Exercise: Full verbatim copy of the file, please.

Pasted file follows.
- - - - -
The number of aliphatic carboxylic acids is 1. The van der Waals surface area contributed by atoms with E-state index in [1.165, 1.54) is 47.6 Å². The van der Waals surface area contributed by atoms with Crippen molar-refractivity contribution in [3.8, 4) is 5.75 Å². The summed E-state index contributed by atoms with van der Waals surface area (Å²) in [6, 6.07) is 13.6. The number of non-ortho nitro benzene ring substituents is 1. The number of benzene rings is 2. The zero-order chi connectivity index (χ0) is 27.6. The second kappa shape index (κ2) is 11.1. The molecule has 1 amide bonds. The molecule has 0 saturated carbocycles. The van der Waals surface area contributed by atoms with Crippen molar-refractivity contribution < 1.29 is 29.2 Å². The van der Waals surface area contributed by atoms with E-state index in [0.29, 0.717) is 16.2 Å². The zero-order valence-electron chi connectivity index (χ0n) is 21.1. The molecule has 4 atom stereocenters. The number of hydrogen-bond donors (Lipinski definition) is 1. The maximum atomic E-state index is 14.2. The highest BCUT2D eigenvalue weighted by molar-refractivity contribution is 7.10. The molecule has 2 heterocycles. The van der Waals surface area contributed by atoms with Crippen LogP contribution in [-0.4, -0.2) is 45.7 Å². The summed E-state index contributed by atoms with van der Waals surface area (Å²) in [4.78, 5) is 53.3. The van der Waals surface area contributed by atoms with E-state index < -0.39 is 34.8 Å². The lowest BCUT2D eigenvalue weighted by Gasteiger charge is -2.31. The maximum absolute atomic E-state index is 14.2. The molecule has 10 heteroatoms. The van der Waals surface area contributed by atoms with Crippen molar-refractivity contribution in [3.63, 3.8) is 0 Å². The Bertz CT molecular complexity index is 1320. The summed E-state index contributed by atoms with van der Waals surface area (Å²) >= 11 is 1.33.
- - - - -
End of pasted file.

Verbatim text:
The number of aliphatic carboxylic acids is 1. The van der Waals surface area contributed by atoms with E-state index in [1.165, 1.54) is 47.6 Å². The van der Waals surface area contributed by atoms with Crippen molar-refractivity contribution in [3.8, 4) is 5.75 Å². The summed E-state index contributed by atoms with van der Waals surface area (Å²) in [6, 6.07) is 13.6. The number of non-ortho nitro benzene ring substituents is 1. The number of benzene rings is 2. The zero-order chi connectivity index (χ0) is 27.6. The second kappa shape index (κ2) is 11.1. The molecule has 1 amide bonds. The molecule has 0 saturated carbocycles. The van der Waals surface area contributed by atoms with Crippen molar-refractivity contribution < 1.29 is 29.2 Å². The van der Waals surface area contributed by atoms with E-state index in [0.29, 0.717) is 16.2 Å². The zero-order valence-electron chi connectivity index (χ0n) is 21.1. The molecule has 4 atom stereocenters. The number of hydrogen-bond donors (Lipinski definition) is 1. The maximum atomic E-state index is 14.2. The highest BCUT2D eigenvalue weighted by molar-refractivity contribution is 7.10. The molecule has 2 heterocycles. The van der Waals surface area contributed by atoms with Crippen LogP contribution in [-0.4, -0.2) is 45.7 Å². The summed E-state index contributed by atoms with van der Waals surface area (Å²) in [4.78, 5) is 53.3. The van der Waals surface area contributed by atoms with E-state index < -0.39 is 34.8 Å². The lowest BCUT2D eigenvalue weighted by Gasteiger charge is -2.31. The maximum absolute atomic E-state index is 14.2. The molecule has 10 heteroatoms. The van der Waals surface area contributed by atoms with Crippen molar-refractivity contribution in [3.63, 3.8) is 0 Å². The Bertz CT molecular complexity index is 1320. The summed E-state index contributed by atoms with van der Waals surface area (Å²) >= 11 is 1.33.